• Do not have an active ketone or aldehyde group
    • NO FREE ANOMERIC CARBON
    • Will not reduce other compounds
    • Example: sucrose (table sugar)
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Glucose and Its Metabolism

  • End product of carbohydrate digestion in the intestine
    • Enzymes involved
      • AMYLASE (salivary & pancreatic) – digests nonabsorbable polymers to dextrins and disaccharides
      • MALTASE (from the intestine) – digests disaccharides to monosaccharides
      • SUCRASE & LACTASE – hydrolyze sucrose & lactose respectively
    • FUNCTIONS:
      • Provides energy for life processes
      • The only CHO that can be directly used for energy or stored as glycogen
    • FORMS: ~35% alpha & 65% beta
    • MAJOR METABOLIC PATHWAYS
      • EMBDEN-MEYERHOFF PATHWAY or GLYCOLYSIS
        • Substrate: D-glucose
        • End-products: 2 moles of PYRUVIC ACID, 2 moles NADH and 2 moles of ATP
        • Can occur aerobically or anaerobically
          • If aerobic, pyruvate is formed
          • If anaerobic, lactate is formed
        • Other substrates can enter this pathway at various points
          • Glycerol (from TAG) enters at 3-phosphoglycerate
          • Fatty acids, ketones and some amino acids are converted to acetyl-CoA
          • Other amino acids enter as pyruvates or as deaminated α-ketoacids and α-oxoacids
        • HEXOSE MONOPHOSPHATE SHUNT OR AEROBIC/OXIDATIVE PATHWAY
          • G6P is converted to 6-phosphogluconic acid which permits the formation of NADPH (important to red cells because they lack mitochondria thus incapable of TCA cycle)
          • End-products: pentose phosphate, CO2 and NADPH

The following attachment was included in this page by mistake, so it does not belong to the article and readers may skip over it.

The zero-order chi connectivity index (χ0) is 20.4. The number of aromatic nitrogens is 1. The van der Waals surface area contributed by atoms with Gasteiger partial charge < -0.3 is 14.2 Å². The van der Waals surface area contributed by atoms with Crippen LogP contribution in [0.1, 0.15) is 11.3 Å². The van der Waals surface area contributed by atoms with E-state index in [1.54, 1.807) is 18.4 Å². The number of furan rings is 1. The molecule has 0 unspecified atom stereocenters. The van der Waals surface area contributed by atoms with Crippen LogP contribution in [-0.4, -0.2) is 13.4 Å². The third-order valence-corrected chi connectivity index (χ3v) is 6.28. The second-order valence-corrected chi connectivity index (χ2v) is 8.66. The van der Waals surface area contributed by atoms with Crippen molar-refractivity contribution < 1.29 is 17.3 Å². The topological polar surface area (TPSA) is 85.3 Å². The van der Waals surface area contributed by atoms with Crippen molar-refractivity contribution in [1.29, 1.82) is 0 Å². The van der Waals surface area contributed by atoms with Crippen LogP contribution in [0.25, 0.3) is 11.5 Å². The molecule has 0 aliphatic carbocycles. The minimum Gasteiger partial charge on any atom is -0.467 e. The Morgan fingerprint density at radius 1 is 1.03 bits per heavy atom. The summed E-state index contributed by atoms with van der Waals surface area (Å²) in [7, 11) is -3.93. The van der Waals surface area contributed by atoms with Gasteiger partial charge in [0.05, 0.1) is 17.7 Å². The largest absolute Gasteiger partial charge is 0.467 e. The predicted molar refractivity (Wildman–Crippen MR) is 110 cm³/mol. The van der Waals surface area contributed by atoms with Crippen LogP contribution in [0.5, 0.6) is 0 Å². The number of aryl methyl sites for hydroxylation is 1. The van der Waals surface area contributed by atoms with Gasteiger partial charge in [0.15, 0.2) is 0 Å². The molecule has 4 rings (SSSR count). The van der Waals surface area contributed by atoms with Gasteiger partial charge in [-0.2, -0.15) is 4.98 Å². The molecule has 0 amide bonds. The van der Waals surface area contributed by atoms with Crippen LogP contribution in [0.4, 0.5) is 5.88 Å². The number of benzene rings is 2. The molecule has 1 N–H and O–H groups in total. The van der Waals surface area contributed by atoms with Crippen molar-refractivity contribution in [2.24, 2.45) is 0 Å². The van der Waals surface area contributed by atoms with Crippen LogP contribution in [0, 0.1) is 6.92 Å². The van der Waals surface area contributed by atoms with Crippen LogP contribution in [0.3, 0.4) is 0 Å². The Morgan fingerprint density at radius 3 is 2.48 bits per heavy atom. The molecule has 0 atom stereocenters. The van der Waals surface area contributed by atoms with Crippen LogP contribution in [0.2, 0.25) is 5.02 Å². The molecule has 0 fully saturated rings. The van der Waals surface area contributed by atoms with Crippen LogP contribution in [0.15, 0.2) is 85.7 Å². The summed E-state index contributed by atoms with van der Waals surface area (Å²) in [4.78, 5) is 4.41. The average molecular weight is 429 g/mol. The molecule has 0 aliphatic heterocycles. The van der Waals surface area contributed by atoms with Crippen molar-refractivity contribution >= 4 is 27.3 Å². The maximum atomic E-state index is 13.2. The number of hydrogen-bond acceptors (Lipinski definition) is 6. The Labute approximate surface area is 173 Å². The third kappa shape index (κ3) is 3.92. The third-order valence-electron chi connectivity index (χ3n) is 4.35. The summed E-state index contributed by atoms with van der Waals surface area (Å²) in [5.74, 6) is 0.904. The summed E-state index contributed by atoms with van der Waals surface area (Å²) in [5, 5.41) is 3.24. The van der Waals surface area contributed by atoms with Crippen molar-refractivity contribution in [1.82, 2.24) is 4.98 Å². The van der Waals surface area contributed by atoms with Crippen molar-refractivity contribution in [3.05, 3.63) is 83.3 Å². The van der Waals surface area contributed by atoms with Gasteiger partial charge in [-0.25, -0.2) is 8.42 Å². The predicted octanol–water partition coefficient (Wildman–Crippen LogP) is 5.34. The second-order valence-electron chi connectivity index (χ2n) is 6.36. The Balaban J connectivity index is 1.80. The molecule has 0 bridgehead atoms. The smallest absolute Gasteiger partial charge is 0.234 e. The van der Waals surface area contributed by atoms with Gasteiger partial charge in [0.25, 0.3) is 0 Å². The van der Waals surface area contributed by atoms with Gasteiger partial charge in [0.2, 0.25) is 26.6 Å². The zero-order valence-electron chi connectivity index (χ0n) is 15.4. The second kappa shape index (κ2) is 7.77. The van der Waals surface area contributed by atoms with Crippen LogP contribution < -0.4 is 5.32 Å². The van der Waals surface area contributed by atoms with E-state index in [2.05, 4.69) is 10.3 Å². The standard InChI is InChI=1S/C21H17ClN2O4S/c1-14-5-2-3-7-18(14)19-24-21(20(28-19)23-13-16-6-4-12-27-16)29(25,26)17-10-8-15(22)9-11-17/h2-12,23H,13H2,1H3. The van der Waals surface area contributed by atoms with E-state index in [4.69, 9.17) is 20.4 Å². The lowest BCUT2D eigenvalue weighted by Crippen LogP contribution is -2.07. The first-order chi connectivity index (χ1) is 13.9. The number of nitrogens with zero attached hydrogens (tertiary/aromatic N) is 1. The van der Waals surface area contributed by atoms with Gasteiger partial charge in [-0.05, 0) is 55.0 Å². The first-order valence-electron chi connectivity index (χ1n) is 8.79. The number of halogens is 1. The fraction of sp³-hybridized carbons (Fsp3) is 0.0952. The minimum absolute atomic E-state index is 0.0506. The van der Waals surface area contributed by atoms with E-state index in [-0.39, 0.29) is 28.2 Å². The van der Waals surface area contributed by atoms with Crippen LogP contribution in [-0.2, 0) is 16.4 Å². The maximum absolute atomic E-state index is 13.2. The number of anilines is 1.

• GLYCOGENESIS
          • Stores glucose as glycogen
          • Converts G6P to G1P
          • G1P → uridine diphosphoglucose→ glycogen by glycogen synthase
          • GLYCOGENOLYSIS – conversion of glycogen to G6P
PATHWAYS IN GLUCOSE METABOLISM
GlycolysisMetabolism of glucose molecule to pyruvate or lactate for production of energy
GluconeogenesisFormation of G6P from noncarbohydrate sources
GlycogenolysisBreakdown of glycogen to glucose for use as energy
GlycogenesisConversion of glucose to glycogen for storage
LipolysisDecomposition of fats
LipogenesisConversion of carbohydrates to fatty acids
  • MAJOR HORMONES CONTROLLING BLOOD GLUCOSE
    • PANCREATIC HORMONES
      • INSULIN – primary hormone for DECREASING blood glucose levels
        • Responsible for the entry of glucose into the cells by enhancing membrane permeability to cells in the liver, muscle and adipose tissues
        • synthesized by β-cells of the pancreas
          • released when glucose levels are high/increased
          • not released when glucose levels are low/decreased
        • EFFECTS:
          • increases glycogenesis, lipogenesis, and glycolysis
          • inhibits glycogenolysis
        • INSULIN IS THE ONLY HORMONE THAT DECREASES GLUCOSE LEVELS and can be referred to as a hypoglycemic agent
      • GLUCAGON – primary hormone for INCREASING blood glucose levels
        • released in response to stress and fasting states
        • synthesized by α-cells of the pancreas
          • released when glucose levels are low/decreased
          • not released when glucose levels are high/increased